I find that if i think of a story or narrative in my head it helps get me into sleep mode as well as reading a book (same concept).

A comfy mattress is key to me. havent tried a foam mattress, and probably won't for good reason.

the thing is though, everyone is different. your gonna have to find what works best for you. but benedryl sure doesnt hurt ;)

joseph peterson
(sparky) - F

Locale: Southern California
Ways to sleep better on 03/28/2012 19:34:13 MDT Print View

I sleep so good when backpacking, but I have spent a lot of time outdoors. I always sleep like a baby. I am up and down with the sun, and just hike all day. I am usually tired when I lay down, and simply fall asleep. At home occasionally I will have something in my head that keeps me up, and I find concentrating on a black void of nothingness puts me out pretty quickly. Try it.

Bryan Crook
(bcrook007) - F

Locale: Nebraska
Ways to sleep better: from another "flatlander" on 03/29/2012 10:09:53 MDT Print View


I've noticed the altitude usually bothers me more than I think it will. Living in Nebraska, my default location to camp & hike has been Colorado (RMNP to be specific). The altitude change has always bothered my sleep during the first night or two. I've even had altitude sickness when I attempted a 14er after my first night at basecamp elevation.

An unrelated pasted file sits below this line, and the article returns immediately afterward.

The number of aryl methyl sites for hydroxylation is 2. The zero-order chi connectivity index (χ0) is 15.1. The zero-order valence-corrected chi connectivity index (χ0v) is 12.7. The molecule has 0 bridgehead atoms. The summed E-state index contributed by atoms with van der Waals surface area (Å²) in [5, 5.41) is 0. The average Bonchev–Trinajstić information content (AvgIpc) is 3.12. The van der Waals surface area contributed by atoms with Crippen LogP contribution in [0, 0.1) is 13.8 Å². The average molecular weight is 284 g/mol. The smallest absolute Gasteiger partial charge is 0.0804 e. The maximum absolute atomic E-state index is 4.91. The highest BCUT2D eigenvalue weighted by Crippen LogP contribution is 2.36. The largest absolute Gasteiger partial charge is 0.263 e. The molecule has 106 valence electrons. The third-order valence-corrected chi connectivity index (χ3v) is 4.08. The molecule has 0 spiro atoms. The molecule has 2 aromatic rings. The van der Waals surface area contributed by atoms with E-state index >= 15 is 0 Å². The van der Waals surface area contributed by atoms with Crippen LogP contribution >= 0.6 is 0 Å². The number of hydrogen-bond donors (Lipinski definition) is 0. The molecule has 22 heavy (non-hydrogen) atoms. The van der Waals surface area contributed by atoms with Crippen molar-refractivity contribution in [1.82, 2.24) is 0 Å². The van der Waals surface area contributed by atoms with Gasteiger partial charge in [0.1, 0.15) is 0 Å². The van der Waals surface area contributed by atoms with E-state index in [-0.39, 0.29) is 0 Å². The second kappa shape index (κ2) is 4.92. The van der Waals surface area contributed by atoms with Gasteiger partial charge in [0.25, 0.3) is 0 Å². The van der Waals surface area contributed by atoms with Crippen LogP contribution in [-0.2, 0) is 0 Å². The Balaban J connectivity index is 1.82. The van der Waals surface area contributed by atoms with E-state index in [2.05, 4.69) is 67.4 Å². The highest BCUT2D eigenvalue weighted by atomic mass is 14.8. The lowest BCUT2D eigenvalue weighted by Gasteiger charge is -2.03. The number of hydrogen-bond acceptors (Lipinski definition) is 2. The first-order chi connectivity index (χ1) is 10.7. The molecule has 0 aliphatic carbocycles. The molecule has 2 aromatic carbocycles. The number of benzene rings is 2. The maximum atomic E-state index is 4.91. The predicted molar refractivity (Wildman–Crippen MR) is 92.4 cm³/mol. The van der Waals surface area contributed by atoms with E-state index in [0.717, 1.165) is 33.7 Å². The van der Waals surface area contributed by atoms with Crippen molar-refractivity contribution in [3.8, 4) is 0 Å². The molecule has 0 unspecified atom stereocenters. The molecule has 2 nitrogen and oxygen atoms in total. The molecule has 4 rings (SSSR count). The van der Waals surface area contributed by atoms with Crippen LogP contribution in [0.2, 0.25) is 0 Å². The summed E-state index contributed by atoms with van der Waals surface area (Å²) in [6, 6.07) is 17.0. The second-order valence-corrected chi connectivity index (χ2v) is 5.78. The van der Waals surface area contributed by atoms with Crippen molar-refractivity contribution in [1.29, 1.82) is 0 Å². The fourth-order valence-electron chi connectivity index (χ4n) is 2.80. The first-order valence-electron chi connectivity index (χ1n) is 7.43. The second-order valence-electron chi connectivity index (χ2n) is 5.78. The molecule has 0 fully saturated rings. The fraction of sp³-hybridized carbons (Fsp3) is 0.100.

When time permits, my recent trips have tried to allow for some altitude adjustment time for at least the first day to day and a half where I don't do any major hikes or additional significant elevation gain from my first night sleeping altitude. That has also helped me but it's not always possible.

I think you're on the right track with trying a wider sleeping pad too. There have been some other great suggestions in this thread that you might want to try. I'm sure you'll have the process figured out soon.

Good luck!

Edited by bcrook007 on 03/29/2012 10:11:56 MDT.

Rex Sanders
(Rex) - M

Locale: Central California Coast
Salt, Tylenol, Therm-a-Rest on 09/20/2012 10:27:03 MDT Print View

If I sweat a lot while hiking and don't replace the salt/electrolytes, I have a terrible time sleeping, even at home in my regular bed.

For years, I thought my problem was dehydration, so I drank lots more water. That made things worse - not only did I have to pee several times per night, the extra water was taking more salt out of my system.

Now I make sure to take salty foods on the trail, and add electrolyte capsules (SaltStick Caps Plus) for hot weather. Makes a big difference for me!

Some nights I can't sleep from the aches and pains of being out-of-shape. If it's bad enough, I'll take plain Tylenol.

I don't want to take antiprostaglandins (aspirin, ibuprofen, and naproxen). Prostaglandins cause pain, but they also signal your muscles to get stronger - "no pain, no gain" is true for me. Tylenol (acetaminophen, paracetamol) is not an antiprostaglandin.

Some people like Advil PM or Tylenol PM to help sleep. The "PM" is Benadryl (diphenhydramine), which makes most people sleepy. Not me, Benadryl keeps me awake at night.

I can't sleep on thin foam pads any more. Short Therm-A-Rest 40th Anniversary Edition pad works for me, and it's much warmer.